You're right, they were; the ads for the G.I. Joe comic books were a way to get around FCC limits on how much animation can be used in toy commercials. Basically, they were ads for the toys but called ads for the comics. Here's some more about it at Comic Book Legends Revealed: Comic Book Legends Revealed #281

The original Adventures of Superman TV show did a good job of mentioning DC comics, and Disney was a whiz at it back in the day.

 

...Isn't theree an " FCC rules " legal issue that might , in fact , prohibit advertisments for direct-connected material/merchandise during the show itself ???:--

There's an FCC ruling that prohibits advertising toy tie-ins during childrens' programming (supposedly because kids can't tell the difference between advertising and program content), but (back to the original issue) tacking an ad onto the end of another ad should be permissable.

The montage at the beginning of movies based on Marvel characters does a good job of pointing out the movies comic book roots.

...I've sometimes seen fans of a more Generation Y age than I recell the Hasbro GI Joe comic book ads , which I was , 100% , nonawares of at the time , with me feeling a little left out/" Oh . It's you kids' stuff . " resentful?? , and I've only recently found out very many details of exactly what they were , including what I've found out here...Okay . Thank you . 

  It's interesting to note that , for all it did for the sales of the scurrying-under-the-toy-companies' elephants' feet beetles that are comic book companies , one particular market leader example anyway , I am not aware that even any of the most successful of the following Toy Generation comic books ever were the recipients of such broadcasted largesse . Now I think we may see why !

  Basically , I suppose , plugging the comic book was both?? a way around the FCC's advertising-on-kiddie-shows regulations at that time and a way to test the concept , since I believe GI Joe was the first real Toy Generation cartoon-comic book combo .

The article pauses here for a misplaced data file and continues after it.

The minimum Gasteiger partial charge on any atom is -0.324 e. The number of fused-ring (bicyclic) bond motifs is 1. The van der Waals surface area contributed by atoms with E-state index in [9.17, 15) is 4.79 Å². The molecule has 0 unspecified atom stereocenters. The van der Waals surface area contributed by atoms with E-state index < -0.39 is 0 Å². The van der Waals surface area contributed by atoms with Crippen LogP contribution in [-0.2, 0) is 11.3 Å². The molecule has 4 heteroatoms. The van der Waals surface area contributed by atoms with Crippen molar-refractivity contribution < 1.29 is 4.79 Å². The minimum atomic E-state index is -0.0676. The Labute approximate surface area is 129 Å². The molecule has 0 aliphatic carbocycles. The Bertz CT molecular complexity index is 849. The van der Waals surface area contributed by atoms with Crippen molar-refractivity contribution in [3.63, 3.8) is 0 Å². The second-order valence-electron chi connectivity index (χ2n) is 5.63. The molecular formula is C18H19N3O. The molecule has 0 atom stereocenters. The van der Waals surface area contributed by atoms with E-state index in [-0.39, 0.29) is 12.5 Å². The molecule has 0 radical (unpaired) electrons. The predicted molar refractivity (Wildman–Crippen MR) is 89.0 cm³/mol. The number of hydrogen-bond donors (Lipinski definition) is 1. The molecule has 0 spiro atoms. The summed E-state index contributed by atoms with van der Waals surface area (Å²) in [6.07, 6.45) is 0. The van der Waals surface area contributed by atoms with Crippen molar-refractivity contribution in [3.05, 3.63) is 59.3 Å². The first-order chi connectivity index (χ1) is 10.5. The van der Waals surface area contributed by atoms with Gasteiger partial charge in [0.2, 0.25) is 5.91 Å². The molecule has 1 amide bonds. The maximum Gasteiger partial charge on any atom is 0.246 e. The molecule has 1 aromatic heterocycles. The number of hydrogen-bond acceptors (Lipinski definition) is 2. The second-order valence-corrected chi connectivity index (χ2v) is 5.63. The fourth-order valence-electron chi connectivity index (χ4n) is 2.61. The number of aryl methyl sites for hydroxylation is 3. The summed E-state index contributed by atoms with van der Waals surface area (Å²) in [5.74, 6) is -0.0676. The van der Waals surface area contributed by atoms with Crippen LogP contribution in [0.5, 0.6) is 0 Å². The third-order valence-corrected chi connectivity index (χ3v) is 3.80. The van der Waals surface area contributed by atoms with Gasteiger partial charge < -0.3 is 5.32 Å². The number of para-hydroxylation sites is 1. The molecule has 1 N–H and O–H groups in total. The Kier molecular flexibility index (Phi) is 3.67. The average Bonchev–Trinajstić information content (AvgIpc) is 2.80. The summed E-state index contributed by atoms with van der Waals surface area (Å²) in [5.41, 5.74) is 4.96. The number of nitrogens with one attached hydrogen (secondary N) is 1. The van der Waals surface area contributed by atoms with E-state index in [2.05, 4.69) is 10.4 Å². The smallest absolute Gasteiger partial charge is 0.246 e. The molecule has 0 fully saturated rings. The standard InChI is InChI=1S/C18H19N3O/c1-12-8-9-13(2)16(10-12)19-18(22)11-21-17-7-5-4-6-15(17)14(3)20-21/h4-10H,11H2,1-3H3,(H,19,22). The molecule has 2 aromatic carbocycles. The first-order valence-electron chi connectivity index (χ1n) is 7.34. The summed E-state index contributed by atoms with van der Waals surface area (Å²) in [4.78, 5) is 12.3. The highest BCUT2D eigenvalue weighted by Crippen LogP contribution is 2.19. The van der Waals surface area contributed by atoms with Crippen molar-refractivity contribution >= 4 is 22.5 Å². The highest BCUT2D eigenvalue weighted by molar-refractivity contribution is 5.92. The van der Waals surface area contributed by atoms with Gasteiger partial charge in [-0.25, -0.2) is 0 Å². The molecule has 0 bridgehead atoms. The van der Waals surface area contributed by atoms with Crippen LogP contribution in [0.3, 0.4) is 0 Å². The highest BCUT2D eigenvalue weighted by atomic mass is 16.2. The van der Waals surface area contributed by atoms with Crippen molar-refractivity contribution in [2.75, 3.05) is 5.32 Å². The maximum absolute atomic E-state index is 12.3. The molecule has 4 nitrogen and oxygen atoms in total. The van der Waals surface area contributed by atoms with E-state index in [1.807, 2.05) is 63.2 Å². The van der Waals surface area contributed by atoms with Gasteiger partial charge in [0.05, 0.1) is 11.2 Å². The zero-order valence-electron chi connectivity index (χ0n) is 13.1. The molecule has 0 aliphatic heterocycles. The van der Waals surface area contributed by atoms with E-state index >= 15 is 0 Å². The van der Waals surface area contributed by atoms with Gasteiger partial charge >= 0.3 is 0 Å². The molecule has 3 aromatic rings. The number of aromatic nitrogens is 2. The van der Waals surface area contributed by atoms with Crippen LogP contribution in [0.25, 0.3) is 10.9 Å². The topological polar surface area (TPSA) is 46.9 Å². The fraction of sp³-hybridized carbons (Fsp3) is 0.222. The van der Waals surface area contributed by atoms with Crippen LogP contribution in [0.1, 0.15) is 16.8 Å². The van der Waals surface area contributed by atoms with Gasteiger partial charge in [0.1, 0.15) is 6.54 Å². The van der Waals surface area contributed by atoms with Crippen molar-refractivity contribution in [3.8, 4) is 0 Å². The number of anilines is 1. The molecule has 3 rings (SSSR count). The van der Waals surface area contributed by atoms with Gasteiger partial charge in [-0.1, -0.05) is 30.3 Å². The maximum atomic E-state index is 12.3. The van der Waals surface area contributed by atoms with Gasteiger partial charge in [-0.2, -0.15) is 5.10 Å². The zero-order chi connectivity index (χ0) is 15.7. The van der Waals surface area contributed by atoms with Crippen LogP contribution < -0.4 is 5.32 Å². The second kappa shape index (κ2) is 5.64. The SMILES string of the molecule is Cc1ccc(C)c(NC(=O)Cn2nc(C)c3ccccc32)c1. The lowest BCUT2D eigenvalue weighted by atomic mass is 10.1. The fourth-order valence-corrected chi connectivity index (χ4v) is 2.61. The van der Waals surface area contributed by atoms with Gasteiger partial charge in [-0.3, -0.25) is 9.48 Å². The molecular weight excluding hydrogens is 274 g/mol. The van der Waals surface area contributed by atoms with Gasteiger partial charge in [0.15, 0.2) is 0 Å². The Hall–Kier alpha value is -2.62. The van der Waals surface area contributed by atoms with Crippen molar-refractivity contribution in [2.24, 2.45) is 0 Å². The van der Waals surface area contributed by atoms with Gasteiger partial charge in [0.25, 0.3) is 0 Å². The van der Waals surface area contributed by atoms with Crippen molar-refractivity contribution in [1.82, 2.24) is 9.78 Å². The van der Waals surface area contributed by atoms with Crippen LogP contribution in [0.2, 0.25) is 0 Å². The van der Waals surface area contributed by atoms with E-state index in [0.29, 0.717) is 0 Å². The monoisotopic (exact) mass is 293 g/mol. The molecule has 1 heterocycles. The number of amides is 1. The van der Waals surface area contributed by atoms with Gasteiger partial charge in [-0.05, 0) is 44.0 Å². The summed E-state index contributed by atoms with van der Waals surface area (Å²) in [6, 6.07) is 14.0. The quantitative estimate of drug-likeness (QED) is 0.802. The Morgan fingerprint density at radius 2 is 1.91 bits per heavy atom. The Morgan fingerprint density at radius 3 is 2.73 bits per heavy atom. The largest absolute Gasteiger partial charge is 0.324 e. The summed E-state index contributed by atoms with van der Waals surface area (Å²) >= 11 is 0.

It worked nicely for Marvel's purposes at that time but I guess neither Hasbro , nor any other toy company , felt disposed to be Big Daddy again . And there you have it !!!!!!!!!

I think Marvel & DC are really dropping the ball by not having ads for their comics along with the ads for the movies. At the very least, any ad for the movie Green Lantern should finish with "Read Green Lantern stories every month in DC Comics!" There should, ideally, be a very short ad (15 seconds could do) for Green Lantern comics before the feature starts in the theater and on DVD. I'd love to see a dedicated TV spot for the comic but realize that it could easily be cost prohibitive.

 

This very issue was discussed recently by ComicsPro members. Many of them have tried the "before the movie" advertising in the past. None of them had enough response to justify the expense. Another retailer also did a (non-scientific) survey of people who had just seen a movie, and none of them could remember a single one of the advertisers before the movie at all.

 

Most, if not all, of the Marvel movies have had "Based on the Marvel Comics character" (or something like that) during the opening title sequences.

 

Part of DC's relaunch in September is going to include a LOT of advertising in non-comics related media, including TV ads pushing the new line, both in retail stores, and digitally.

 


"Outside of a dog, a book is man's best friend. Inside of a dog, it's too dark to read." -Groucho Marx

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I'm glad to read that DC will be advertising to people who aren't already fans. "Preaching to the choir" may make the choir happy but it doesn't add to the proverbial congregation.
There is an ad for Green Lantern comics at the end of the movie. This is good since there is an ad but not so good because most of the audience was gone by the time the ad was shown.